We all want to leave behind something that will outlast us, and Ruby processes are no exception. Every program you write leaves some record of its activity, even if it's just data written to standard output. Most larger programs take this one step further: they store data from one run in a structured file, so that on another run they can pick up where they left off. There are a number of ways to persist data, from simple to insanely complex.
Simple persistence mechanisms like YAML let you write Ruby data structures to disk and load them back later. This is great for simple programs that don't handle much data. Your program can store its entire state in a disk file, and load the file on its next invocation to pick up where it left off. If you never keep more data than can fit into memory, the simplest way to make it permanent is to store it with YAML, Marshal, or Madeleine, and reload it later (see Recipes 13.1, 13.2, and 13.3). Madeleine also lets you revisit the prior states of your data.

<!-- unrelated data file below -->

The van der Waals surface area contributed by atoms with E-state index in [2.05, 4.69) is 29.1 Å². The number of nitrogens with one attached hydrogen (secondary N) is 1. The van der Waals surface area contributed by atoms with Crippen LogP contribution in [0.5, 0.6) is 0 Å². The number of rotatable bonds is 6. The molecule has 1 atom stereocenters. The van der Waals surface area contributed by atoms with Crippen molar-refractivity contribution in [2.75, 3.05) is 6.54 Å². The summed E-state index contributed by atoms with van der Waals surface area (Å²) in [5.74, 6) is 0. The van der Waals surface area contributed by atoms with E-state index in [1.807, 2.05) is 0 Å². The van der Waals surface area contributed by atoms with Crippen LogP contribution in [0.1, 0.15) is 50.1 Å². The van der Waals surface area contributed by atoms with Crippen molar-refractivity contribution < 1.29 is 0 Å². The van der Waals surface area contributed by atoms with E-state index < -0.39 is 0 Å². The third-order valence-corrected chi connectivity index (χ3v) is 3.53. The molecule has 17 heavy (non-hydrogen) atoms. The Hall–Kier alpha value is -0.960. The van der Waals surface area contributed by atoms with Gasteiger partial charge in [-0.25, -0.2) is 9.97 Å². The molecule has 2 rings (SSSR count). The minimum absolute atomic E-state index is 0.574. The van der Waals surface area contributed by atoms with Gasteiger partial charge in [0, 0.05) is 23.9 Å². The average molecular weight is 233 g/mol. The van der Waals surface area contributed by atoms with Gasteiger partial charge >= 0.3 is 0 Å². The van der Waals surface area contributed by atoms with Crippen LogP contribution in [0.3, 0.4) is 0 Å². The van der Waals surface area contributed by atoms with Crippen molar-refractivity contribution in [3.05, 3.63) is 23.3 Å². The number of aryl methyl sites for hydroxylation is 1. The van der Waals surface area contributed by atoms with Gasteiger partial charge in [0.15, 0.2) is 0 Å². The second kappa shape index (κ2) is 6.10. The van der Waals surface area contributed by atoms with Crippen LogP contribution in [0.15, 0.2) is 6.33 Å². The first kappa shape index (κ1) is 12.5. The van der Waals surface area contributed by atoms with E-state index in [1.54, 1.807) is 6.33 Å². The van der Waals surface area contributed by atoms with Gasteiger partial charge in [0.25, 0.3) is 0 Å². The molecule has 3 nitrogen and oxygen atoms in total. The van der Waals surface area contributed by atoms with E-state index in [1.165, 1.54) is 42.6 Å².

If your dataset won't fit in memory, you need a database: a way of storing data on disk (usually in an indexed binary format) and retrieving parts of it quickly. The Berkeley database is the simplest database we cover: it operates like a hash, albeit a hash potentially much bigger than any you could keep in memory (Recipe 13.6).
But when most people think of a "database" they think of a relational database: MySQL, Postgres, Oracle, SQLite, or the like. A persistence ...